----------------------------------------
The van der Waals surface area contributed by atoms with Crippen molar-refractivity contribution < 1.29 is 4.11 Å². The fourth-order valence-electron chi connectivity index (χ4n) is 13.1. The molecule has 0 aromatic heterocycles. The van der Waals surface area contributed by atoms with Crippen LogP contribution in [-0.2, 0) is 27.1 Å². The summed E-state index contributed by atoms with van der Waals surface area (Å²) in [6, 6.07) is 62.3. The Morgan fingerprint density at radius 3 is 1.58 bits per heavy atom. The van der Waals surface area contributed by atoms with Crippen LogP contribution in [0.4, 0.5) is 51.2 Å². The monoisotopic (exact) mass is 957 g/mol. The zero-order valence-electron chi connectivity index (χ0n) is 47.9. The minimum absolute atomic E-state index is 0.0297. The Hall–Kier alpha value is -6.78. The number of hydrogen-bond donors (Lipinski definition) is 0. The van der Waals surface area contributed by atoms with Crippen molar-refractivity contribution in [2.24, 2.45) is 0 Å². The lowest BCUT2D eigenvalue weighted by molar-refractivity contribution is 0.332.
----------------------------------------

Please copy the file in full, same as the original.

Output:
The van der Waals surface area contributed by atoms with Crippen molar-refractivity contribution < 1.29 is 4.11 Å². The fourth-order valence-electron chi connectivity index (χ4n) is 13.1. The molecule has 0 aromatic heterocycles. The van der Waals surface area contributed by atoms with Crippen LogP contribution in [-0.2, 0) is 27.1 Å². The summed E-state index contributed by atoms with van der Waals surface area (Å²) in [6, 6.07) is 62.3. The Morgan fingerprint density at radius 3 is 1.58 bits per heavy atom. The van der Waals surface area contributed by atoms with Crippen LogP contribution in [0.4, 0.5) is 51.2 Å². The monoisotopic (exact) mass is 957 g/mol. The zero-order valence-electron chi connectivity index (χ0n) is 47.9. The minimum absolute atomic E-state index is 0.0297. The Hall–Kier alpha value is -6.78. The number of hydrogen-bond donors (Lipinski definition) is 0. The van der Waals surface area contributed by atoms with Crippen molar-refractivity contribution in [2.24, 2.45) is 0 Å². The lowest BCUT2D eigenvalue weighted by molar-refractivity contribution is 0.332.